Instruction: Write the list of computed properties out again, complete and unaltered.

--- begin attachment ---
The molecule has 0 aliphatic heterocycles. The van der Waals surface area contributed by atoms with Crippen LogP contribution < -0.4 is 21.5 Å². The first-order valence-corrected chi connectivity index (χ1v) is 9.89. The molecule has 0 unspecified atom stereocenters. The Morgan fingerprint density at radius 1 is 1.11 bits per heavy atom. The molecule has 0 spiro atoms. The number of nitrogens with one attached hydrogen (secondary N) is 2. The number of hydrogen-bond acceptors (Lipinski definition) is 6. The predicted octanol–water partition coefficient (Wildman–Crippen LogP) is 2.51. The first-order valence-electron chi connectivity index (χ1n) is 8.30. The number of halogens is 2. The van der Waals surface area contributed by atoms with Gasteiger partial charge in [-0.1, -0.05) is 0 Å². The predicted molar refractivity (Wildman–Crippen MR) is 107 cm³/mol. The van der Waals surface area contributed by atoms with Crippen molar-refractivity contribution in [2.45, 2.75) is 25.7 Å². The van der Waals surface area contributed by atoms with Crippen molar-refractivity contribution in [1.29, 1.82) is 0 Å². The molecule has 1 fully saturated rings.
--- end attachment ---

The molecule has 0 aliphatic heterocycles. The van der Waals surface area contributed by atoms with Crippen LogP contribution < -0.4 is 21.5 Å². The first-order valence-corrected chi connectivity index (χ1v) is 9.89. The molecule has 0 unspecified atom stereocenters. The Morgan fingerprint density at radius 1 is 1.11 bits per heavy atom. The molecule has 0 spiro atoms. The number of nitrogens with one attached hydrogen (secondary N) is 2. The number of hydrogen-bond acceptors (Lipinski definition) is 6. The predicted octanol–water partition coefficient (Wildman–Crippen LogP) is 2.51. The first-order valence-electron chi connectivity index (χ1n) is 8.30. The number of halogens is 2. The van der Waals surface area contributed by atoms with Gasteiger partial charge in [-0.1, -0.05) is 0 Å². The predicted molar refractivity (Wildman–Crippen MR) is 107 cm³/mol. The van der Waals surface area contributed by atoms with Crippen molar-refractivity contribution in [2.45, 2.75) is 25.7 Å². The van der Waals surface area contributed by atoms with Crippen molar-refractivity contribution in [1.29, 1.82) is 0 Å². The molecule has 1 fully saturated rings.